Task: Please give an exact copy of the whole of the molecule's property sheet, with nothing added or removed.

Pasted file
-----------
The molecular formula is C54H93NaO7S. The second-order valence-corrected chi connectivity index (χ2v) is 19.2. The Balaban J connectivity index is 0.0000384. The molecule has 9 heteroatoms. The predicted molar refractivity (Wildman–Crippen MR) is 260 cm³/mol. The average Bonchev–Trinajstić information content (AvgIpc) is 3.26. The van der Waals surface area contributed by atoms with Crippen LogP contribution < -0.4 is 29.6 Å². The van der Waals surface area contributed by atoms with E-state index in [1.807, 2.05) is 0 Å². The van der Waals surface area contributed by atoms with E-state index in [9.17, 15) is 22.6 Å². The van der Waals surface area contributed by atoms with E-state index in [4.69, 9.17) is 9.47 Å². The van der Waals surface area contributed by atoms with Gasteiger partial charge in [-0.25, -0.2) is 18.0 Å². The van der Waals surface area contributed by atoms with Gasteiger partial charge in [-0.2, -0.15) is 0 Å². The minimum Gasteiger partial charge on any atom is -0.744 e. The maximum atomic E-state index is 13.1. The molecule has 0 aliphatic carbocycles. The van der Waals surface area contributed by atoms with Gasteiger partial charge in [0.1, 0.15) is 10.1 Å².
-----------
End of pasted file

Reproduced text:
The molecular formula is C54H93NaO7S. The second-order valence-corrected chi connectivity index (χ2v) is 19.2. The Balaban J connectivity index is 0.0000384. The molecule has 9 heteroatoms. The predicted molar refractivity (Wildman–Crippen MR) is 260 cm³/mol. The average Bonchev–Trinajstić information content (AvgIpc) is 3.26. The van der Waals surface area contributed by atoms with Crippen LogP contribution < -0.4 is 29.6 Å². The van der Waals surface area contributed by atoms with E-state index in [1.807, 2.05) is 0 Å². The van der Waals surface area contributed by atoms with E-state index in [9.17, 15) is 22.6 Å². The van der Waals surface area contributed by atoms with E-state index in [4.69, 9.17) is 9.47 Å². The van der Waals surface area contributed by atoms with Gasteiger partial charge in [-0.25, -0.2) is 18.0 Å². The van der Waals surface area contributed by atoms with Gasteiger partial charge in [-0.2, -0.15) is 0 Å². The minimum Gasteiger partial charge on any atom is -0.744 e. The maximum atomic E-state index is 13.1. The molecule has 0 aliphatic carbocycles. The van der Waals surface area contributed by atoms with Gasteiger partial charge in [0.1, 0.15) is 10.1 Å².